How not to run a webinar
I love webinars.
As a marketing tool for Financial Planners, I believe they are incredibly powerful.
They are a simple and effective way of sharing your knowledge, experience and unique personality with a wide audience.
Better still, once broadcast live you can offer access to a free recorded webinar replay, making your content available in perpetuity.
The webinar software we use here at Bamford Media integrates seamlessly with our email marketing system, so each webinar registration becomes a newsletter subscriber too – unless of course they opt out.
Earlier today I tuned in for a webinar from a financial services provider, after their email tempted me to sign up last week.
It was, I’m sorry to say, a masterclass in how not to run a webinar.
Here’s what went wrong and how Financial Planners can learn from the experience to ensure their webinars don’t fall into the same traps.
1 – It started late
With a 1pm advertised start time, I eagerly tuned in at 12.50pm and waited. And waited. And waited.
At 1.07pm, the webinar started. No explanation or apology for the late start.
Our time is precious. We’ve all got lots to do and a webinar running late, with no explanation from the host, is pretty much inexcusable.
2 – The content was heavily scripted
Things got off to a promising start (once they started) with two hosts, engaging in some natural sounding back and forth conversation.
But quickly the presentation slipped into a straight read from a script.
By all means, have some bullet point notes when you’re presenting your webinar. It’s not going to sound natural, or like you know your subject, if you’re obviously reading from a script throughout.
3 – Bad sound quality
If you’re hosting a webinar, please don’t present down a phone line.
Invest a small amount in a quality, noise-cancelling USB headset and broadcast through that.
Make sure your room is quiet (telephone switched off, please) and you won’t be interrupted.
4 – Thinly veiled sales pitch
Your prospective clients aren’t tuning into your webinar to hear a sales pitch.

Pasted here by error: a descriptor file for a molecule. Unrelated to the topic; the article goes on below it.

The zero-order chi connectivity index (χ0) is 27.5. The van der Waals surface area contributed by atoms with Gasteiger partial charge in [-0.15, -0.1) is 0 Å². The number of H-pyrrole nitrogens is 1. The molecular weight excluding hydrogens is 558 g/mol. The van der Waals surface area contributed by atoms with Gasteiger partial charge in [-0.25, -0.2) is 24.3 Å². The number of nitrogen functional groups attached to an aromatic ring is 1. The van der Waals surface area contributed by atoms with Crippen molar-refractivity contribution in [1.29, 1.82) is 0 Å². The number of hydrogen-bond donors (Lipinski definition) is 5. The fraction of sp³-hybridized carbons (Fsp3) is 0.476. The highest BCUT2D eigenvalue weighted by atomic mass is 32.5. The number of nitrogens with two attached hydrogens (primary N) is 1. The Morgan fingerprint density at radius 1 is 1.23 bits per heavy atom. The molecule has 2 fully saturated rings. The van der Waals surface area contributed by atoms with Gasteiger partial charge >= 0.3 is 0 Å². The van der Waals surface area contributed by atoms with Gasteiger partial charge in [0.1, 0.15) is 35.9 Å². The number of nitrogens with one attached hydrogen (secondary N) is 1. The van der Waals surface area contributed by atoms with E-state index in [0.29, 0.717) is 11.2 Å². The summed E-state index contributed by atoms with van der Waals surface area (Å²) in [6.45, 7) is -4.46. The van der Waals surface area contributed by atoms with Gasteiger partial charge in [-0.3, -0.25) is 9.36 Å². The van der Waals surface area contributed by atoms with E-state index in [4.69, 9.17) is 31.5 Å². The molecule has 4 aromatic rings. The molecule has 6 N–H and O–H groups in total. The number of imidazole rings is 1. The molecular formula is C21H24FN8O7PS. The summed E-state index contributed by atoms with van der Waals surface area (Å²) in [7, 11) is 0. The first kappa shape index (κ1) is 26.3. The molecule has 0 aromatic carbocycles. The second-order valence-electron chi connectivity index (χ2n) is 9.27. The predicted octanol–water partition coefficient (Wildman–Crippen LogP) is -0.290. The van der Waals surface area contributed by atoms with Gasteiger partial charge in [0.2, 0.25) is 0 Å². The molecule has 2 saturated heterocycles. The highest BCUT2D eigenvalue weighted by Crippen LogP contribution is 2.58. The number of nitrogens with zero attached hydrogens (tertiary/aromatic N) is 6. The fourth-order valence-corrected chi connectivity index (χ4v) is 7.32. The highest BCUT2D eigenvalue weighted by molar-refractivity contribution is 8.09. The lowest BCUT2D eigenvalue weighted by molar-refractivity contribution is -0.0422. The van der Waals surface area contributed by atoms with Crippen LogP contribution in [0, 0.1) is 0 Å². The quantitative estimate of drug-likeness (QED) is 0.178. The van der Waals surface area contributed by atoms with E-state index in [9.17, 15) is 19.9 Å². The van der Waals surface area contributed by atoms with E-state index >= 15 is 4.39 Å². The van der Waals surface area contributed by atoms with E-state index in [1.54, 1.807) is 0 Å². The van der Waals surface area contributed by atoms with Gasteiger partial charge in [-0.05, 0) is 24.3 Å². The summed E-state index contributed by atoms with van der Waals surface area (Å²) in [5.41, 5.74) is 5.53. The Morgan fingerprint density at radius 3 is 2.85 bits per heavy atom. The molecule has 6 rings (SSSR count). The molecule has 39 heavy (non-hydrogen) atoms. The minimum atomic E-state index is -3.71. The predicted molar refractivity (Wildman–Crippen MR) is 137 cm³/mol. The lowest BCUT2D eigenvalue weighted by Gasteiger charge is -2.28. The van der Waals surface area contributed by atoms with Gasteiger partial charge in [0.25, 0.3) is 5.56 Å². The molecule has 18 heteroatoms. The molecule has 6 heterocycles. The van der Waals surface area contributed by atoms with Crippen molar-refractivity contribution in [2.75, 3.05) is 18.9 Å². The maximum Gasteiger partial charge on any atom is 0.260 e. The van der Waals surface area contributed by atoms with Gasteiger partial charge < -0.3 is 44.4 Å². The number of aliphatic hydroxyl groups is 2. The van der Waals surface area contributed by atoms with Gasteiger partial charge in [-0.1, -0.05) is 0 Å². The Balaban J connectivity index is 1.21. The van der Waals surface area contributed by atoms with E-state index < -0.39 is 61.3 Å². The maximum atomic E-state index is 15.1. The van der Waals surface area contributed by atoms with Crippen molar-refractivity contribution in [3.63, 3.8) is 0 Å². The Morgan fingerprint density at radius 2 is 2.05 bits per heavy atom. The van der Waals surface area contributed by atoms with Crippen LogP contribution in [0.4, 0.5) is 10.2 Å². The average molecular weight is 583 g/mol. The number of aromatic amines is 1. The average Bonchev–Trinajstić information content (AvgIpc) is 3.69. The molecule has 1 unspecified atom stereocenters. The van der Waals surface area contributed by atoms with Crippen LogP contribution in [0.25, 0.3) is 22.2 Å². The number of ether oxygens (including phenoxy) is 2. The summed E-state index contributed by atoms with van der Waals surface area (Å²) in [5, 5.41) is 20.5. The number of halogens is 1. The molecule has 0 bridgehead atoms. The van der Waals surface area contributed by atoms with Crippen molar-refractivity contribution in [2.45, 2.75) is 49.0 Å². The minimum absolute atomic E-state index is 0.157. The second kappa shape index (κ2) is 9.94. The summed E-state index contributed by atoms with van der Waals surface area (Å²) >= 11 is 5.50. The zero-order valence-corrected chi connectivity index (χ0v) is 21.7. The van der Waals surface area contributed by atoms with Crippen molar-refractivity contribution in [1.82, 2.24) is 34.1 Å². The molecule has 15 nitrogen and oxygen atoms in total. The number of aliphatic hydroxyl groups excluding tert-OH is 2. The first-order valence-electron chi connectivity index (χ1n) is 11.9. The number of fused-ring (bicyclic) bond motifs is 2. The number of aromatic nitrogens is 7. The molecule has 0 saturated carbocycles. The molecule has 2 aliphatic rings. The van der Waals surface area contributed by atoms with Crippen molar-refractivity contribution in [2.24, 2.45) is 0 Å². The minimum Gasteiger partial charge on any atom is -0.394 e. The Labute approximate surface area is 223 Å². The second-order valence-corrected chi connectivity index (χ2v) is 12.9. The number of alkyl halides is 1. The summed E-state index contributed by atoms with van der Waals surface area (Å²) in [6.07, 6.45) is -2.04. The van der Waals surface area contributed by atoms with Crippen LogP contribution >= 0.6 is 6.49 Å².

As the great Gary Vaynerchuk teaches; jab, jab, jab, right hook.
80-90%+ of your webinar content should be informative, educational and genuinely useful. A tiny bit at the end can be your pitch, once you’ve given away that value.
5 – Abrupt ending
“Does anyone have any questions?” Click. Webinar goes dead.
I’m guessing this was their first time using the software, which would explain the technical issues at the start and end.
What was most disappointing about the early finish (after the late start) was the webinar had only lasted 20 minutes, rather than the advertised 40.
When hosting webinars, there’s often a huge amount of value in the Q&A session at the end.
Allowing 20 minutes for questions after a 20 minute presentation, to make up the promised 40 minutes, is perhaps a little ambitious. Killing the Q&A completely was a real shame.
What can you learn from this experience?
There’s plenty to learn from my painful webinar experience at lunchtime. Don’t make the same mistakes they did.
Start at your advertised start time. In fact, get in the room a couple of minutes ahead of time, check your guests can hear you and get to know them a bit before you get started.
Practice with your content before presenting. This avoids the need to read from a script.
Practicing also allows you to judge the right length, so when you advertise a 40 minute webinar it can run to 30-35 minutes, leaving a little time at the end for any questions.
Don’t host webinars as sale pitches. Give away your best content freely and then offer your webinar guests something at the end. Your webinar is a means to an end, not the end itself.
Test the technology and get comfortable with it before going live. You should host a practice webinar or two, with a small friendly audience, to build confidence in your chosen webinar platform.
If you would like to add webinars to your marketing mix, do get in touch and we would be happy to chat about your ideas.